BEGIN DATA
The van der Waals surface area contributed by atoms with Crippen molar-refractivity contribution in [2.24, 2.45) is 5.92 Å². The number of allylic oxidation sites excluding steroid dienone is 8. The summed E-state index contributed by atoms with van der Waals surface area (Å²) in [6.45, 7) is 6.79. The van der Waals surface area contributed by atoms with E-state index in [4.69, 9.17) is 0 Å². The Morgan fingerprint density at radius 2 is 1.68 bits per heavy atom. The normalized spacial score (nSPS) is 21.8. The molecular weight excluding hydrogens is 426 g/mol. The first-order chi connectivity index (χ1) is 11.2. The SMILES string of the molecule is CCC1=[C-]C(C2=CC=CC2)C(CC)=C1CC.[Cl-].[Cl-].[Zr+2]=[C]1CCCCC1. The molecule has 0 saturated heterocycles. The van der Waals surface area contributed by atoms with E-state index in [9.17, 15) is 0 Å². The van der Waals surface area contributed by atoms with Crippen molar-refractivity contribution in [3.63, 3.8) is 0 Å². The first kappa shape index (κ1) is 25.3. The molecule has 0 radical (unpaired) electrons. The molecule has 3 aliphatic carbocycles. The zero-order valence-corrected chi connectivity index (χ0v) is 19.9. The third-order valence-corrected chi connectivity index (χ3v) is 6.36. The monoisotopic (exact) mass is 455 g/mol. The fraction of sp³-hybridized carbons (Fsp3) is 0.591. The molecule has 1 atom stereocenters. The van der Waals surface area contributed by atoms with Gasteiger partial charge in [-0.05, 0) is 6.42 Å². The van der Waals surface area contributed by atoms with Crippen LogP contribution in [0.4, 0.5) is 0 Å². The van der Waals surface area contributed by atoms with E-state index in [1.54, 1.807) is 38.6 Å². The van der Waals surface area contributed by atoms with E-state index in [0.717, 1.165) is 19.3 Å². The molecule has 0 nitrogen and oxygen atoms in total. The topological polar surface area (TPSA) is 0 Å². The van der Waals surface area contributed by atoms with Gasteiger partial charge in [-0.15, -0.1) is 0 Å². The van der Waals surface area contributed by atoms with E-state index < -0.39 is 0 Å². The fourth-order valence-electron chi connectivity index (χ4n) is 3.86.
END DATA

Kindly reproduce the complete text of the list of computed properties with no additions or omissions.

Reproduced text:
The van der Waals surface area contributed by atoms with Crippen molar-refractivity contribution in [2.24, 2.45) is 5.92 Å². The number of allylic oxidation sites excluding steroid dienone is 8. The summed E-state index contributed by atoms with van der Waals surface area (Å²) in [6.45, 7) is 6.79. The van der Waals surface area contributed by atoms with E-state index in [4.69, 9.17) is 0 Å². The Morgan fingerprint density at radius 2 is 1.68 bits per heavy atom. The normalized spacial score (nSPS) is 21.8. The molecular weight excluding hydrogens is 426 g/mol. The first-order chi connectivity index (χ1) is 11.2. The SMILES string of the molecule is CCC1=[C-]C(C2=CC=CC2)C(CC)=C1CC.[Cl-].[Cl-].[Zr+2]=[C]1CCCCC1. The molecule has 0 saturated heterocycles. The van der Waals surface area contributed by atoms with E-state index in [9.17, 15) is 0 Å². The van der Waals surface area contributed by atoms with Crippen molar-refractivity contribution in [3.63, 3.8) is 0 Å². The first kappa shape index (κ1) is 25.3. The molecule has 0 radical (unpaired) electrons. The molecule has 3 aliphatic carbocycles. The zero-order valence-corrected chi connectivity index (χ0v) is 19.9. The third-order valence-corrected chi connectivity index (χ3v) is 6.36. The monoisotopic (exact) mass is 455 g/mol. The fraction of sp³-hybridized carbons (Fsp3) is 0.591. The molecule has 1 atom stereocenters. The van der Waals surface area contributed by atoms with Gasteiger partial charge in [-0.05, 0) is 6.42 Å². The van der Waals surface area contributed by atoms with Crippen LogP contribution in [0.4, 0.5) is 0 Å². The van der Waals surface area contributed by atoms with E-state index in [1.54, 1.807) is 38.6 Å². The van der Waals surface area contributed by atoms with E-state index in [0.717, 1.165) is 19.3 Å². The molecule has 0 nitrogen and oxygen atoms in total. The topological polar surface area (TPSA) is 0 Å². The van der Waals surface area contributed by atoms with Gasteiger partial charge in [-0.15, -0.1) is 0 Å². The van der Waals surface area contributed by atoms with E-state index < -0.39 is 0 Å². The fourth-order valence-electron chi connectivity index (χ4n) is 3.86.